Wal-Mart, the largest company in the U.S., looks set to pass a new milestone this year: It is well on its way to becoming the biggest business contributor to the 2004 election campaign.
After years of little involvement in federal politics, the Arkansas-based retail giant is currently the largest corporate donor through its political action committee (PAC), having doled out nearly $1.3 million to federal candidates until the end of January, according to Politicalmoneyline.com.
Wal-Mart's effort to beef up its presence in Washington is unparalleled since Microsoft — another upstart from the U.S. hinterland — in the mid-1990s abandoned Bill Gates' boast that he was from "the other Washington" and hired an army of lobbyists to defend itself against a series of antitrust investigations.
Sam Walton, the founder of Wal-Mart, had a similar disdain for Washington politics. As recently as the 2000 presidential election year, Wal-Mart ranked 771st in direct contributions to federal politicians.
But the company finds itself in the middle of a growing number of disputes that is forcing it to pay more attention to the ways of Washington. "As Microsoft found out the hard way, when you reach a certain size you have to pay attention to what's going on in Washington or it really bites you," says Erik Autor, vice-president of international trade for the National Retail Federation, a national lobbying group that does not include Wal-Mart.
The company is facing dozens of lawsuits over its employment practices, as well as challenges from local governments that have tried to block its expansion as a way to protect smaller retailers. Trade unions that have watched well-paying grocery jobs disappear to non-unionized Wal-Mart stores have launched a series of attacks against the company. And with trade emerging as a hot election year topic, Wal-Mart would be the biggest single loser from any restrictions on imports, particularly from China.
In late 1999, Senate majority leader Trent Lott, then-Arkansas congressman Jay Dickey and others sat down with the company's management in Bentonville and warned that they needed to find a way to play the Washington game. "We told them they should become a participant in the process before the crises hit," says Mr. Dickey, who lost his bid for re-election in 2002.
The company rejects the Microsoft analogy and prefers to put a more positive spin on its political contributions. Jay Allen, senior vice-president of corporate affairs for Wal-Mart and treasurer for the company's PAC, says he began discussing with senior management five or six years ago the need for the retail giant to wield greater clout in Washington. "It was not like there was one company or event or issue [that influenced us]," he says, "It became increasingly clear that we needed a presence there, to engage on legislative issues that arise in Washington - like taxes, health care, trade, food safety.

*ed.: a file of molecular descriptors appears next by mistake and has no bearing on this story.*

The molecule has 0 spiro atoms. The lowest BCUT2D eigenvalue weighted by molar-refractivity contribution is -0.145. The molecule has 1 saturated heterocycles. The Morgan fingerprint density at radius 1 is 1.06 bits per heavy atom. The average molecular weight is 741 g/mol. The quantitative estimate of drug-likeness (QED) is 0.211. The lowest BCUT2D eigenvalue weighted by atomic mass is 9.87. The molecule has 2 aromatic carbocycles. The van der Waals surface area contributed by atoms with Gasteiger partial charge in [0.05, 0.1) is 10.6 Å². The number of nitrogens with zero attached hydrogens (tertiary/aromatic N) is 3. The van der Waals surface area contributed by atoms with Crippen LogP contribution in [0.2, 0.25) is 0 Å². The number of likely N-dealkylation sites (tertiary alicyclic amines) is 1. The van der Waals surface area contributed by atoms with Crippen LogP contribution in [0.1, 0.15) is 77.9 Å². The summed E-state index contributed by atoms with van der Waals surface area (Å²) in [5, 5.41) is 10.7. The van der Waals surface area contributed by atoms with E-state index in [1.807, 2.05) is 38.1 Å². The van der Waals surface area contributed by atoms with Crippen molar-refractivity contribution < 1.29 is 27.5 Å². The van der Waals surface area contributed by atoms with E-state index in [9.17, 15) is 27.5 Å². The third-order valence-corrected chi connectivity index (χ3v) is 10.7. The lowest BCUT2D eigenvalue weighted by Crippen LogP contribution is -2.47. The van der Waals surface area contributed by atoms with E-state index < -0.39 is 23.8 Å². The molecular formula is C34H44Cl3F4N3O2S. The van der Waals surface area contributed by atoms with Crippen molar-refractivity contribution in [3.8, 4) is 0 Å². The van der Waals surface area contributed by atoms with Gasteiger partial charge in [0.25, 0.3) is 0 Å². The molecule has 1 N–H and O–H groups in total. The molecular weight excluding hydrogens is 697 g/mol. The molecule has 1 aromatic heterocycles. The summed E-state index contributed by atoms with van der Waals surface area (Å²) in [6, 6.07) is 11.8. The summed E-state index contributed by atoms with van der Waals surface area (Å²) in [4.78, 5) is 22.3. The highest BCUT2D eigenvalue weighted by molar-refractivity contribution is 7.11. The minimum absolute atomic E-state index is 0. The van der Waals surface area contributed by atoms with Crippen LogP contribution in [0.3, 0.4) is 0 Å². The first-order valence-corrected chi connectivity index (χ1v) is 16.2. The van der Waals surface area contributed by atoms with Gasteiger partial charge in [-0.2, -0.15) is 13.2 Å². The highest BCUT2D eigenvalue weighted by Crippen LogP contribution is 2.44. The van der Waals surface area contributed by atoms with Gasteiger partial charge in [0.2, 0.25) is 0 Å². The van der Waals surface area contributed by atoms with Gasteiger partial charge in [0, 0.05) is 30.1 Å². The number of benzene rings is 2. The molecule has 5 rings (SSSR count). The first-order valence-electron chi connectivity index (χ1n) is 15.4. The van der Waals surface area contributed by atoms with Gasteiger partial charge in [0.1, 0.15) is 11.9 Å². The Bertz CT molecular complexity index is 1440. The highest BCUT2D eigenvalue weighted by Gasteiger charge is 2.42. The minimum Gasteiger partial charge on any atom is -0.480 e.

"The second issue was a need that frankly still exists today, with everything that is going on, for people to understand us better," he adds. "When you are not there it creates a void that someone else is going to fill, and you may not like their definition of you."
"They're doing a lot of this stuff to protect their reputation," agrees Michael Wilson, chief lobbyist for the United Food and Commercial Workers' union, which has fought bitterly to block Wal-Mart's expanding grocery business.
Since Mr. Allen launched the effort, the company has assembled an impressive rank of lobbyists, including Patton, Boggs and Blow, the powerhouse Washington lobbying firm. It has weighed in to support a prescription drug benefit for Medicare (to help its pharmacy business), lobbied to restrict the ability of unions to organize in its stores, and helped lead a business coalition pressing for reduced taxes on offshore operations.
Money mostly to GOP
Wal-Mart's political contributions have been spread widely in Congress, with more than 220 members of the House and Senate receiving checks of $1,000 to $17,500 so far this election cycle. About 85 per cent of the money has gone to Republicans.
Ray Bracy, Wal-Mart's vice president of international corporate affairs, says that until recent years its biggest issues had been at the local level. "But more and more as we have become big, and perhaps the target of criticism for many, we recognized that the local problems were still there, but there also were looming large national issues."
One such issue is trade. No company would be hurt more than Wal-Mart by a backlash against trade, particularly efforts to curb imports from China. The company imports about $15 billion in goods annually from China alone.
In retrospect, Mr. Bracy says, Wal-Mart's absence from the negotiations on China's accession to the World Trade Organization in the late 1990s was "a miss". The WTO agreement, for example, says a retailer cannot own more than 30 stores in China without getting government approval. "If we had been present at the table, we could have said: 'where does 30 come from?'" says Mr. Bracy. "We have 31 stores in Houston alone."
Despite its generous political contributions, however, Wal-Mart's lobbying style still reflects its corporate obsession with keeping costs as low as possible. Its Washington office, opened four years ago, only employs five full-time lobbyists, a fraction of comparably sized companies such as General Electric. And the company is facing a series of disputes with state-level retail lobbying associations over its demand for cut-rate membership fees. "What they normally do is send you what they think they can get away with," says Chris Tackett, president of the Wisconsin Merchants Federation.